ON THE OVERALL PACKAGE: “California families are struggling more than ever after months of the pandemic-induced economic downturn, and need relief now. It’s distressing that the package Congress is negotiating does not include key pieces, such as direct assistance to help families get and stay covered, necessary funds for an equitable vaccine distribution, as well as state and local aid to maintain key health and other vital services. Congress must do more to help those facing unemployment and homelessness and ensure that every one can access vital care and resources so that we can finally emerge from this health crisis,” said Anthony Wright, executive director of Health Access California, the statewide health care consumer advocacy coalition.

        ON SURPRISE MEDICAL BILLS: “During this pandemic and after, patients need the security of not getting a surprise medical bill when they seek needed care but find out that their provider is out-of-network. The current deal announced by Congress would stop these unexpected medical bills for all Americans, including the 7 million Californians currently excluded from our state protections, and should be prioritized for passage before the end of the year. The federal law importantly allows California’s stronger patient protections against surprise bills to stay in place, but fills in crucial gaps such as those visiting emergency rooms and needing air ambulances,” said Yasmin Peled, policy advocate with Health Access California.

        report released last year by Health Access showed the success of California’s compromise solution to stop surprise medical bills (AB 72). The report demonstrates how the three year old law has been successful in protecting patients from surprise bills which occur when patients go to an in-network hospital or facility but then get a bill from an out-of-network doctor. These bills come as a surprise to the consumer who did the right thing by going to an in-network facility or who sought emergency treatment, and can often be hundreds or thousands of dollars or more. While the report highlights the success in stopping surprise medical bills, many Californians need a federal solution. In California alone there are five and a half million people who do not fall under the protections of AB 72 due to federal pre-emptions. Another million are in plans not regulated at the DMHC and thus are at risk of surprise emergency room bills.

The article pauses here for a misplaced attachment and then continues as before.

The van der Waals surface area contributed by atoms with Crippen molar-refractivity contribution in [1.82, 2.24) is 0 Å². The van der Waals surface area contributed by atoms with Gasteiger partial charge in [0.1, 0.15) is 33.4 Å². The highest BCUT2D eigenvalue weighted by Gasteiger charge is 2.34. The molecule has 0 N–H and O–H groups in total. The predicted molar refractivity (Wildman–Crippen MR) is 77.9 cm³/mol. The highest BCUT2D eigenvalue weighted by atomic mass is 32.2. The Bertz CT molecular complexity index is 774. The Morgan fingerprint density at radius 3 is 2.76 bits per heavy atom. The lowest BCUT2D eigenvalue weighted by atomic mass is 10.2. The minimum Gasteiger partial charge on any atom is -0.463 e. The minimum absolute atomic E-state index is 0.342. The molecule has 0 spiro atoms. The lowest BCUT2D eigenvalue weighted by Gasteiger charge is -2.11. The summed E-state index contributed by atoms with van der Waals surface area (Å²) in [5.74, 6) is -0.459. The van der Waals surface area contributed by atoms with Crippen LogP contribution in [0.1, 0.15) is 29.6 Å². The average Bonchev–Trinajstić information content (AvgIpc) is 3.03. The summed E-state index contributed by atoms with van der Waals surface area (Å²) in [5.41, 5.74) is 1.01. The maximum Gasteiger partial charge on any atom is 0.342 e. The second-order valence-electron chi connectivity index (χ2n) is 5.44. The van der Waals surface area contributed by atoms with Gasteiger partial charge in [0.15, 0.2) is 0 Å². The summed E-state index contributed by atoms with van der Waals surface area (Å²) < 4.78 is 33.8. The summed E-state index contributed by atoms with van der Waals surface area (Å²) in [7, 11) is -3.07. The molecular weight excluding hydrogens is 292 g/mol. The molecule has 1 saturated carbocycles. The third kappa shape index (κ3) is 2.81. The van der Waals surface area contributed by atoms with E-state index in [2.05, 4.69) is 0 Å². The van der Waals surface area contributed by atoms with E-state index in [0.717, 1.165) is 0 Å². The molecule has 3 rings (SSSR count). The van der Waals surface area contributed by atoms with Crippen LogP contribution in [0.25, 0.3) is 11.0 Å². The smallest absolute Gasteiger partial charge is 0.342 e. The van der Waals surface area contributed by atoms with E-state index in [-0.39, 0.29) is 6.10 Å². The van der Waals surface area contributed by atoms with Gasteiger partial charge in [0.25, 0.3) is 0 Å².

“No American should face financial ruin when getting an unfair out-of-network bill—especially when the patient did the right thing, either responding in an emergency situation or finding an in-network facility,” said Peled. “Congressional action is urgently needed to prevent these surprise bills for millions of Californians and all Americans.”

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          As COVID-19 Crisis Continues, #Health4All Bills Introduced; Goal is to Cover All Vulnerable Californias Regardless of Immigration Status

          As the first session of the 2021-2022 legislative year convened today, California legislators Assemblymember Joaquin Arambula and state Senator Maria Elena Durazo introduced legislation to expand Medi-Cal to cover those who are income-eligible but currently excluded due to their immigration status. his is the latest step for the #Health4All campaign of health and immigrant rights advocates that have in recent years successfully covered children and young adults up to age 26. AB 4 (Arambula) would remove the exclusion altogether and SB 56 (Durazo) prioritizes an expansion to seniors, 65 and over, who are most at risk in the current COVID-19 crisis.